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Whether you call it constructive criticism or feedback, the errors you point out to students, will be subject to their perception.  Therefore, it is important to find ways to help your students receive and manage feedback. It will not only benefit them but will also help keep the lines of communication open between you and your class.  However, it would help if they understood the meaning of constructive criticism or feedback.

Set aside time to discuss constructive criticism

Depending on the level you teach, many students may not understand or even have heard of constructive criticism.   The word construction as it relates to building houses could be used as a starting point. As with people, it could be used as building them up.

The time used on teaching students the difference between constructive criticism and destructive criticism (insults), will not be wasted. It will be more than made up later when your students learn from the constructive feedback you give them.

Practice turning negative comments into constructive comments

 Of course, modeling constructive criticism for the class will also be helpful. By sharing a few of the examples from the media or other sources, students can easily see and hear destructive criticism.  You can instead show students how to turn some of that into constructive criticism which is meant to be helpful.  This can be also be done by pointing out some negative classroom comments. You can practice changing them to more constructive comments.

For example, take this imaginary insult: “The answer wasn’t even close.”  Instead, a person could respond and be helpful: “Did you hear the question right?  I am wondering what other thoughts you might have on the subject.”  Both are much more constructive, and the student can more usefully manage the criticism.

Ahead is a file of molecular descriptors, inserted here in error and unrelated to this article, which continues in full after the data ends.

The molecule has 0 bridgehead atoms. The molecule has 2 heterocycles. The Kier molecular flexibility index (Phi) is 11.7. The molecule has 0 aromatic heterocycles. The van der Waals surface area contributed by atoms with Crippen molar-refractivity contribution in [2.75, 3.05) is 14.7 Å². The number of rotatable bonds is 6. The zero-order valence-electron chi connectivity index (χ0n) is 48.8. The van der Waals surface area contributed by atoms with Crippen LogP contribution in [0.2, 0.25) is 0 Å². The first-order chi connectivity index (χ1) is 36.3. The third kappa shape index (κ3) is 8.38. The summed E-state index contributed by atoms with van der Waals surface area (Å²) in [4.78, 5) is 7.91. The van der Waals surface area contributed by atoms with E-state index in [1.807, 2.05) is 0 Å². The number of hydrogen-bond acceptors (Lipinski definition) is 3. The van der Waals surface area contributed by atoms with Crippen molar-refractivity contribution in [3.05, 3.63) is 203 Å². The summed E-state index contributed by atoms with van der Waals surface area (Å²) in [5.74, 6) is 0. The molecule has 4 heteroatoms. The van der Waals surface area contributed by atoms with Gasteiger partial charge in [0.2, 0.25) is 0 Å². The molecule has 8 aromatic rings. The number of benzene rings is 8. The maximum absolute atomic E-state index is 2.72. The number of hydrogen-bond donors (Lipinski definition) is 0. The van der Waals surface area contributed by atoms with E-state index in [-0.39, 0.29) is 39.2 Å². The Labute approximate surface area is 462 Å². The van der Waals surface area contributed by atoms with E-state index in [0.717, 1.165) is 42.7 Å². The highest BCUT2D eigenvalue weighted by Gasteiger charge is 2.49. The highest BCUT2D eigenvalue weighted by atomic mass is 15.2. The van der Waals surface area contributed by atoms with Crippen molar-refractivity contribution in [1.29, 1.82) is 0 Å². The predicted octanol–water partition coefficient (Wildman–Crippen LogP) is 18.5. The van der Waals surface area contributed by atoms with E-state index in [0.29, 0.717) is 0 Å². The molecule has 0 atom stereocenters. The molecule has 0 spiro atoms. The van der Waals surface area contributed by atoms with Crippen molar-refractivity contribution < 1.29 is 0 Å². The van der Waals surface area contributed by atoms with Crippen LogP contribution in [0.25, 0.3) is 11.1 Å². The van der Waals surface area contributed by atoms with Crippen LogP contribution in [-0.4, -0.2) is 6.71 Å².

Teach students that constructive criticism is not to be taken personally 

Since most students will hear more destructive than constructive criticism in their life, they will need to learn not to take it personally. Constructive criticism is meant to help them with something they may have control over and can change.  It is not meant to hurt them personally, which is usually what destructive criticism tries to do.

Give students an example in which they receive constructive feedback.  For example, say: “I know you are capable of doing better.”  Explain to students that the comment is constructive because they are in control and can do better. Especially when the teacher knows he or she is more capable of doing so.

Use Examples

Many athletes, movie stars, and famous figures have been criticized constructively and otherwise. They have used the criticism as motivation to reflect on their faults, mistakes, or shortcomings.  Following their reflection, they set new goals, practice harder, or make other changes in their life.


For example, the author of the Harry Potter books, J.K. Rowling, received criticism suggesting that kids were no longer interested in books with wizards.  She could have changed the subject of her books, but she overcame the criticism. She became a successful author read by millions and millions of people.

Get in the habit of using constructive criticism in your teaching

There is a fine line between helping and hurting a student when you need to be critical of their work.

Encourage your students to use constructive criticism with their peers, especially during times students work together.  This environment becomes ripe for understanding and respect. It builds a healthy camaraderie that will be valuable throughout the students’ school years and beyond.

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